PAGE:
Chemical recovery and browning of Nova Scotia surface waters in response to declining acid deposition†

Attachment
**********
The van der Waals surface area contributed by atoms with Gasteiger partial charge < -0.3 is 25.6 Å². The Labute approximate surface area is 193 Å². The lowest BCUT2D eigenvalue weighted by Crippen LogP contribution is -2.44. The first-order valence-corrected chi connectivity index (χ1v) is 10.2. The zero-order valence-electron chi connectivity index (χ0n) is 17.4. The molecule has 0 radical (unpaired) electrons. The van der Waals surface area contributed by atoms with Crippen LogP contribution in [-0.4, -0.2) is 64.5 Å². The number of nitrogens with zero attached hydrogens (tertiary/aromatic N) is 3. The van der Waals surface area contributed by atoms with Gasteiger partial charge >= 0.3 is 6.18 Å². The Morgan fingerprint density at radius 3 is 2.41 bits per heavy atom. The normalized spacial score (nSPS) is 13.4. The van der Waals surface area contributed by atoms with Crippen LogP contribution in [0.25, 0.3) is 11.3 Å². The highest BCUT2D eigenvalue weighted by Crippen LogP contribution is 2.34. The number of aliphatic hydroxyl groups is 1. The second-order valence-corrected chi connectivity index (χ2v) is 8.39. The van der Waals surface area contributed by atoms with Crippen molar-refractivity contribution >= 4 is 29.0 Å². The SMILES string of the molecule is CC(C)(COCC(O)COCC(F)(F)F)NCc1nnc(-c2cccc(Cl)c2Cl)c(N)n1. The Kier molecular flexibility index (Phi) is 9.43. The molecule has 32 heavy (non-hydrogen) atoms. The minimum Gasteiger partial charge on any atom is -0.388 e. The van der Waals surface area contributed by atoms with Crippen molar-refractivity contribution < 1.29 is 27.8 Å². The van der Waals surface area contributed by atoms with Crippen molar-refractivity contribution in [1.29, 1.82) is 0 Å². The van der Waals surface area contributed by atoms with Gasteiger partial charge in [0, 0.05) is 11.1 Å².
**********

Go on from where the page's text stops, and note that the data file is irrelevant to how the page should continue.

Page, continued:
Declining emissions of sulfur and nitrogen have curtailed acid deposition across large areas of North America and Europe. This has allowed many lakes to recover from acidification, with decreases in sulfate, increases in pH, and increases in alkalinity. But reduced acid deposition has not always coincided with chemical lake recovery. Surface waters in Nova Scotia did not exhibit clear evidence of recovery as recently as 2007, due in part to increasing organic acidity and slow replenishment of base cations. In an updated assessment with data collected as recently as 2019, we analyze water chemistry representing 81 lakes and rivers and two precipitation monitoring stations over up to 41 years. We find that Nova Scotia surface waters are now exhibiting signs of chemical recovery. We estimated the linear decrease in precipitation sulfate and nitrate yield at up to 0.31 and 0.18 kg ha−1 year−2, respectively, and the linear increase in precipitation pH at up to 0.014 year−1. Sulfate decreased in 60 of 62 lakes and 14 of 17 rivers (−0.0051 to −0.23 mg L−1 year−1), while pH increased in 55 of 64 lakes and 11 of 17 rivers (0.0015–0.072 year−1). Apparent colour increased in 54 of 62 lakes and 13 of 17 rivers (0.0026–3.9 Pt–Co year−1). We identified increasing aluminum trends in 46 of 61 lakes, and we show using size-exclusion chromatography that binding to organic and iron-based colloids may help to explain these trends. To the extent that increases in apparent colour are explained by chromophoric dissolved organic matter (DOM), they imply greater binding capacity for metals in surface waters, and greater capacity for DOM to stabilize metal (oxyhydr)oxide colloids.